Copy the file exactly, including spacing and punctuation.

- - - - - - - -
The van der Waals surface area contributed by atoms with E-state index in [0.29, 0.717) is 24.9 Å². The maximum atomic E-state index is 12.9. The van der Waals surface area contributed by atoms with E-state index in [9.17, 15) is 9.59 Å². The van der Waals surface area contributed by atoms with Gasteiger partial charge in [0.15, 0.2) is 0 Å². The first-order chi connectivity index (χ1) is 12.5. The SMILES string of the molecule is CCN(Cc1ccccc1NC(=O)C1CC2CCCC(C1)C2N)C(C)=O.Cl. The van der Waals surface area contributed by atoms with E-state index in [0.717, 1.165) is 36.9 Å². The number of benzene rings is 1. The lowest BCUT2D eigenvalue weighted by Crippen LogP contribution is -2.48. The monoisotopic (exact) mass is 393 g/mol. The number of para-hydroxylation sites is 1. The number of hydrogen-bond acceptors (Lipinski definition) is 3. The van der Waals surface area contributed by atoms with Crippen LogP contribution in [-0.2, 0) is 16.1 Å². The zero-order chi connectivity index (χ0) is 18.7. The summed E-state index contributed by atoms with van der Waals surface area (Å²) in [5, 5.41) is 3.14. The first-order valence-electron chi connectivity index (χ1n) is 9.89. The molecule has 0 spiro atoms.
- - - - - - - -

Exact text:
The van der Waals surface area contributed by atoms with E-state index in [0.29, 0.717) is 24.9 Å². The maximum atomic E-state index is 12.9. The van der Waals surface area contributed by atoms with E-state index in [9.17, 15) is 9.59 Å². The van der Waals surface area contributed by atoms with Gasteiger partial charge in [0.15, 0.2) is 0 Å². The first-order chi connectivity index (χ1) is 12.5. The SMILES string of the molecule is CCN(Cc1ccccc1NC(=O)C1CC2CCCC(C1)C2N)C(C)=O.Cl. The van der Waals surface area contributed by atoms with E-state index in [0.717, 1.165) is 36.9 Å². The number of benzene rings is 1. The lowest BCUT2D eigenvalue weighted by Crippen LogP contribution is -2.48. The monoisotopic (exact) mass is 393 g/mol. The number of para-hydroxylation sites is 1. The number of hydrogen-bond acceptors (Lipinski definition) is 3. The van der Waals surface area contributed by atoms with Crippen LogP contribution in [-0.2, 0) is 16.1 Å². The zero-order chi connectivity index (χ0) is 18.7. The summed E-state index contributed by atoms with van der Waals surface area (Å²) in [5, 5.41) is 3.14. The first-order valence-electron chi connectivity index (χ1n) is 9.89. The molecule has 0 spiro atoms.